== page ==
I’m loosing quite a bit of sleep reading Lynn Wood Mollenaurer’s Strange Revelations; Magic, Poison, and Sacrilege in Louis XIV’s France.
This book is indeed a revelation. The author has done a massive amount of carefully-documented research on what is known as the “Affair of the Poisons” at the Court of the Sun King, presenting the details in a context that I found enlightening.
I’ve read a number of books on this subject, but few have helped me to understand the cultural context—the historical framework for this astonishing period in history. (And now that I have, I confess to feeling somewhat sickened and overwhelmed.)
Witchcraft has often been a subject of controversy. Some historians frame witches as midwives persecuted for offering birth control (and abortions), for example, women who helped other women, and, in doing so, subverted male authority, for which they were punished (by men). No doubt in some realms this was the case—but that is not the case here.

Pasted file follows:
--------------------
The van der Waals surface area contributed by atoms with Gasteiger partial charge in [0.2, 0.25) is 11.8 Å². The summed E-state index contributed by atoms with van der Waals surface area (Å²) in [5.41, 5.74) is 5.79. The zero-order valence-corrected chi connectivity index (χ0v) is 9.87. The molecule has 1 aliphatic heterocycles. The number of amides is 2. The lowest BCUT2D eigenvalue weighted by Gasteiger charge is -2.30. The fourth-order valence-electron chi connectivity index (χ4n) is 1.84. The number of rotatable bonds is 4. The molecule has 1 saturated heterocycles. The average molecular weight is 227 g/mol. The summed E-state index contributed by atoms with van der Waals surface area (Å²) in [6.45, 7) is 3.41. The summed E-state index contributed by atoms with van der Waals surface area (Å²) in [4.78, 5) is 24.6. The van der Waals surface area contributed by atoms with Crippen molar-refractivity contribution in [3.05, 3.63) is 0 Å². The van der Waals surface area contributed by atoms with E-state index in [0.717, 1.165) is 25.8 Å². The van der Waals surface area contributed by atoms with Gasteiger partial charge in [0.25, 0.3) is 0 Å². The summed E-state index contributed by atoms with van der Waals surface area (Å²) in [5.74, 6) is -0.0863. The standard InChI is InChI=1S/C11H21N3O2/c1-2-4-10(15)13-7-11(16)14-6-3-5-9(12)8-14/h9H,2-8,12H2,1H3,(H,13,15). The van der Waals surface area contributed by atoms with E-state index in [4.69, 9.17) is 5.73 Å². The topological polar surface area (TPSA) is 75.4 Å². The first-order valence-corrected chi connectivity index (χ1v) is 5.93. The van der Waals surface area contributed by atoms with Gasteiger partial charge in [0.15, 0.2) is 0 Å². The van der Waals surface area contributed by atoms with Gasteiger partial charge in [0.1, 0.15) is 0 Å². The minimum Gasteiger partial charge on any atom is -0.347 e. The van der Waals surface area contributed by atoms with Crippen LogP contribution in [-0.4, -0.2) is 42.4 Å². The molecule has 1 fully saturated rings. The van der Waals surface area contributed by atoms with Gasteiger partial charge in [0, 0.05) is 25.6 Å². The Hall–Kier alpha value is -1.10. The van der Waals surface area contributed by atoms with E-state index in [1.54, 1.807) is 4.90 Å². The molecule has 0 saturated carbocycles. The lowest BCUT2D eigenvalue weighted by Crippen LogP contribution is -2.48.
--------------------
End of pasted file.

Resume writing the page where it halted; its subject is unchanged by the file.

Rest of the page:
Many of the witches investigated in Paris in this period sold innocent charms, read palms, told fortunes, true, but sometimes they also sold poison—”widow makers”—for doing away with unwanted husbands. Again, we rise to defend such practices: women were forced into abusive marriages in that age; women were powerless; what choices did they have? Yet the extent of the attrocities committed during this period is overwhelming. Witches (both male and female) gave women the means to be murderers … and they took it.
“There is nothing I can’t do,” the sweet-faced motherly La Voisin (shown at right) told a friend. “I want to make you happy, and if I make you a widow, I will marry you off to any man that you choose. Only bring the money that I ask.” [page 91]
Getting rid of a husband—or any number of other relatives for that matter—was relatively easy; getting a man to love you was quite a bit more challenging, requiring rituals of increasing complexity (and cost). At the apex was the “amatory mass” performed by a priest over the genitals of a naked woman, and involving the newly-spilled blood of a sacrifical enfant.
Historians have discounted such sordid revelations as hysterical imaginings, or “confessions” brought on by torture. Possibly, but I’m beginning to hold with this author’s contention that the sheer number of highly-detailed accounts given by the wide array of men and women under investigation during the Affair of the Poisons lends credibily to the confessions.
Indeed, it’s hard to discount them.